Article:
Shelter Masthead

Chapter 11
From The Septic System Owner's Manual
A Tale of Two Sewers
(page 2)

They paid special attention to the part in the introduction called “Remember — It’s Your Project,” which told them that it’s up to the community to decide what it wants, and it can be disastrous if it’s all left up to the consultants. After all, you wouldn’t buy a car without figuring out what you really needed. The article also pointed out that it was essential to look at funding sources and work with them as the community decided what they wanted the system to do.

The community felt empowered by the article and the other things they learned. They decided they wanted the smallest feasible system, keeping as many individual systems as possible, and upgrading only those that were malfunctioning. Initially engineers had proposed a large collection and treatment system with every house in the community connected, but after looking at the alternatives, homeowners decided that what they really needed to do was to connect only those houses right next to the waters of the bay. They looked at many systems that had been installed in other counties and states. They also decided that they didn’t want raw sewage pumped along the edge of the bay, so they specified that they wanted a system that pumped treated effluent from the septic tanks to a drainfield a safe distance from their bay. This is called a septic tank effluent pumping system (STEP system). One of the big advantages of a STEP system was that residents would not all be forced to hook up at once. It could be done incrementally. They set about working with the county to hire an engineer.

The town by the river didn’t get to hire an engineer. The small group of people who started the project had already done so, and the one they had hired had run up close to a million dollars in engineering fees. Politically connected, the group got the county to impose a building moratorium so that not only would the project qualify for more federal and state money, but many homeowners would find it nearly impossible to upgrade, refinance, or sell their homes unless they went along with the plan.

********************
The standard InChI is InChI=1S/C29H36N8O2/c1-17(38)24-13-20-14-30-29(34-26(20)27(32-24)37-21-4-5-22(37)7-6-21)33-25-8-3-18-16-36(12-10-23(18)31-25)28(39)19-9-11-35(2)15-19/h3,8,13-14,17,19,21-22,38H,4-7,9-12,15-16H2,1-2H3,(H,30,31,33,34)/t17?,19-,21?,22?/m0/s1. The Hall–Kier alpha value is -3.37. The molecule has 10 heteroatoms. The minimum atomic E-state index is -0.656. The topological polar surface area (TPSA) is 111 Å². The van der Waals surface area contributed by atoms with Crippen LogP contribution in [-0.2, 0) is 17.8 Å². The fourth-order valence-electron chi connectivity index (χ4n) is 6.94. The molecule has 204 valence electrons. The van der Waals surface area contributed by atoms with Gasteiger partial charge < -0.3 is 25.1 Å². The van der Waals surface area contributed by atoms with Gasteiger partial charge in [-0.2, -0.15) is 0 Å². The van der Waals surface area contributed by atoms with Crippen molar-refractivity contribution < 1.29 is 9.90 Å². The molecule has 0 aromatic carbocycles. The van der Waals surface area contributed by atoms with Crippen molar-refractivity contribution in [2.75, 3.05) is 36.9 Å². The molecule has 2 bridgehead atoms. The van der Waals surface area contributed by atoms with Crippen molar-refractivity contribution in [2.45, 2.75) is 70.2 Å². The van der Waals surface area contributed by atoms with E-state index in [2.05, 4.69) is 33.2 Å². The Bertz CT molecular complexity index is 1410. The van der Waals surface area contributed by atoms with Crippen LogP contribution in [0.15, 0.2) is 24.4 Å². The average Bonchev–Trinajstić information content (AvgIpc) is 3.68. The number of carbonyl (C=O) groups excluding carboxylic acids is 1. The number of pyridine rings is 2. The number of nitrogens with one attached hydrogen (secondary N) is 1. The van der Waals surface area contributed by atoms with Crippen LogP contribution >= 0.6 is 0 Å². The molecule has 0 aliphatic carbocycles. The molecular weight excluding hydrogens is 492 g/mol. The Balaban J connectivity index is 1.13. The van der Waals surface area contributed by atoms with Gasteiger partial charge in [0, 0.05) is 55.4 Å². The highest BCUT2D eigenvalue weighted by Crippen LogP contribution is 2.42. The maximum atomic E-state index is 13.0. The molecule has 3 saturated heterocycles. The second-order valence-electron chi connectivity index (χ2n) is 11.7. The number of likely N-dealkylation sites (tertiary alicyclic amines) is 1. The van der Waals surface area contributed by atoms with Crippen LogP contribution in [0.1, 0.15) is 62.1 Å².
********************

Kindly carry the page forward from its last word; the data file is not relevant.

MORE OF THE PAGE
The plan itself was horrendous — not just the costs. When the residents saw it, many were aghast. All the houses, businesses, and the vacant lots would be on a collection system that fed raw sewage into grinder pumps spread about town, and then pumped it down a narrow scenic roadway in a large pressure sewer to the beautiful meadow on the privately owned ranch previously mentioned. At the meeting to present the plan, some citizens asked what would happen during a power failure or a flood, and the engineer said that trucks with generators on them would go out to keep the pumps running. Some residents pointed out that the trucks would have had to drive though four feet of water in the last flood.

Some other people asked about how the project was getting funded. The county supervisor told everyone that the plan was in place and “… the train is leaving the station”. Unfortunately, planning had taken so long that the railroad tracks no longer led to government funding dollars, but directly to the pockets of the town’s homeowners and renters. Because of the way the county had locked itself into the funding, the option of a local community district wouldn’t work. The only thing that the residents could do was try and change the rigged vote, and go after all the loose ends in the plan.